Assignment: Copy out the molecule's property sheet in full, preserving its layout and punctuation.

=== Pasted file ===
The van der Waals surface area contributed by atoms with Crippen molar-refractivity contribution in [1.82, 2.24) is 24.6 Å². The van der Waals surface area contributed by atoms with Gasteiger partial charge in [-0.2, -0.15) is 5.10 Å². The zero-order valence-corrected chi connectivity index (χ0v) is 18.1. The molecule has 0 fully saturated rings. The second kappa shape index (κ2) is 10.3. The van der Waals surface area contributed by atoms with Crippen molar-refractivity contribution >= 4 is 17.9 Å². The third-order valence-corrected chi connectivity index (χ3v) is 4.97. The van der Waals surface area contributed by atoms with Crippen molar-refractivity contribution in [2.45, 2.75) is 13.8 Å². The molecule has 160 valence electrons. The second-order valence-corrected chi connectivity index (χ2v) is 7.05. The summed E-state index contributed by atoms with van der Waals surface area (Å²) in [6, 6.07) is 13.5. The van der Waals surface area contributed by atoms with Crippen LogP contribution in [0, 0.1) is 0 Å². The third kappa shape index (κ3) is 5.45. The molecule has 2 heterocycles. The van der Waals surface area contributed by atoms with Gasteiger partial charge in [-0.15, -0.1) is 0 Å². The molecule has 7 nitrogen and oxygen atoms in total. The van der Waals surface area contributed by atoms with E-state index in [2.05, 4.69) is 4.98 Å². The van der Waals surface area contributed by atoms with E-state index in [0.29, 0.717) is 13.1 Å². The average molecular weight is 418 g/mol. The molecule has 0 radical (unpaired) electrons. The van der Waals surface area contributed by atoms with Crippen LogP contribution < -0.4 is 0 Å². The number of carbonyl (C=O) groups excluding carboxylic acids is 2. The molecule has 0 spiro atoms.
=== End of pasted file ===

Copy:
The van der Waals surface area contributed by atoms with Crippen molar-refractivity contribution in [1.82, 2.24) is 24.6 Å². The van der Waals surface area contributed by atoms with Gasteiger partial charge in [-0.2, -0.15) is 5.10 Å². The zero-order valence-corrected chi connectivity index (χ0v) is 18.1. The molecule has 0 fully saturated rings. The second kappa shape index (κ2) is 10.3. The van der Waals surface area contributed by atoms with Crippen molar-refractivity contribution >= 4 is 17.9 Å². The third-order valence-corrected chi connectivity index (χ3v) is 4.97. The van der Waals surface area contributed by atoms with Crippen molar-refractivity contribution in [2.45, 2.75) is 13.8 Å². The molecule has 160 valence electrons. The second-order valence-corrected chi connectivity index (χ2v) is 7.05. The summed E-state index contributed by atoms with van der Waals surface area (Å²) in [6, 6.07) is 13.5. The van der Waals surface area contributed by atoms with Crippen LogP contribution in [0, 0.1) is 0 Å². The third kappa shape index (κ3) is 5.45. The molecule has 2 heterocycles. The van der Waals surface area contributed by atoms with Gasteiger partial charge in [-0.15, -0.1) is 0 Å². The molecule has 7 nitrogen and oxygen atoms in total. The van der Waals surface area contributed by atoms with E-state index in [2.05, 4.69) is 4.98 Å². The van der Waals surface area contributed by atoms with E-state index in [0.29, 0.717) is 13.1 Å². The average molecular weight is 418 g/mol. The molecule has 0 radical (unpaired) electrons. The van der Waals surface area contributed by atoms with Crippen LogP contribution < -0.4 is 0 Å². The number of carbonyl (C=O) groups excluding carboxylic acids is 2. The molecule has 0 spiro atoms.